Can Ren Fest Teach The Church A Thing Or Two About Loving Kids?

Yesterday my family was led around the Ranaissance Pleasure Faire by my daughter’s second grade schoolmate, who knows the place intimately, since her parents are both faire performers. Her dad spins yarn in the town square (he’s actually a computer coder) while her mom performs at various shows throughout the day (she’s actually a high school English teacher–that makes more sense).

This is what their family does Saturday and Sunday for seven consecutive weekends every year. This hot, dusty, slightly overdone mock-up of all things vaguely Elizabethan–so. many. corsets.–this is their thing. And these accented, always-slightly-bawdy, kilted and  robed performers–these are their people.

My daughter’s schoolmate recognizes everybody at the place, from the washing wenches to the queen. She rides the maypole carousel for free and walks through the “performers only” doors without hindrance. The booth-lined lanes might be her own cul-de-sac and the food court her kitchen. And she’s not the only one. I watched dozens of costumed kids carry on free of adult supervision throughout the day.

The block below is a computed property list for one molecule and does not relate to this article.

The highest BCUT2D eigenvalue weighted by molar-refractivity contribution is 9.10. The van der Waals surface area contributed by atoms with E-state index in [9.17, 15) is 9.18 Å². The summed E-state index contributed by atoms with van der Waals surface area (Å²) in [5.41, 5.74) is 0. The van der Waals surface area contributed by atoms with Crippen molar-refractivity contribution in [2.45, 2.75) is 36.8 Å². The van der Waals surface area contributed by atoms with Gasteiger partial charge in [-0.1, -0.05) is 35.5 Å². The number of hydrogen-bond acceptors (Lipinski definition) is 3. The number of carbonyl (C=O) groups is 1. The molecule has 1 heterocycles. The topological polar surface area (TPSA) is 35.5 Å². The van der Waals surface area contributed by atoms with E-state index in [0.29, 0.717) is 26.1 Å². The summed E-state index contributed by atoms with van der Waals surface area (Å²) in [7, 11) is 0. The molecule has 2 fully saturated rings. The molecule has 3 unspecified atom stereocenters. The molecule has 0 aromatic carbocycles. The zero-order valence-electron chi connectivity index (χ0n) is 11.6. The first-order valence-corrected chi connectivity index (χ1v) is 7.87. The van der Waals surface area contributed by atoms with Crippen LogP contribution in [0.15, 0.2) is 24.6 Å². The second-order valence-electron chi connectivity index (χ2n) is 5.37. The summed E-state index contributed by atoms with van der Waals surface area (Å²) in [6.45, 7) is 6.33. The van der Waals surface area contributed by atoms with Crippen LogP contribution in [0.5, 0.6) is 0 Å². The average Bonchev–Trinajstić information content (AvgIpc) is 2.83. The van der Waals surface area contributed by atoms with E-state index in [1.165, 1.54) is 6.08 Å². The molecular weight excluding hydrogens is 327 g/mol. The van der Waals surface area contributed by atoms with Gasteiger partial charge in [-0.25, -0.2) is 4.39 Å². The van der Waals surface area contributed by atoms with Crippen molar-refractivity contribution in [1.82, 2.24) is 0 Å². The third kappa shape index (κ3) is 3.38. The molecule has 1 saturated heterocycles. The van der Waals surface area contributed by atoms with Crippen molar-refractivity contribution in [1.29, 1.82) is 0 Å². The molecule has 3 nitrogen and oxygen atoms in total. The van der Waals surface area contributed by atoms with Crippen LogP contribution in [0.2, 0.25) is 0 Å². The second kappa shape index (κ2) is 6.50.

Is this the experience of community many people come to church looking for, where their kids are known by everyone and inhabit the space with an unencumbered sense of belonging? I’ve wondered before on this blog how churches love children, like, what are the particular things they do to care for and nurture young people. Maybe a troupe of Ren Fest performers could teach us a thing or two about this.

What struck me most was how thoroughly the kids participate in the community’s organizing ethos. They’re costumed like their parents, and they, too, speak in bad English accents. And when the queen processes along the roadway, even though they’re not part of the performance, the costumed kids all arrest their own play to pay attention. They aren’t making distinctions between their own roles and the one played by the court jester, i.e. Jerry the the accountant from San Dimas.

These kids are full participants in a subculture to which their parents are highly committed. Maybe that is a step further than what most people have in mind when they come to your Presbyterian or Methodist church. But there’s something undeniably beneficial about it for the kids.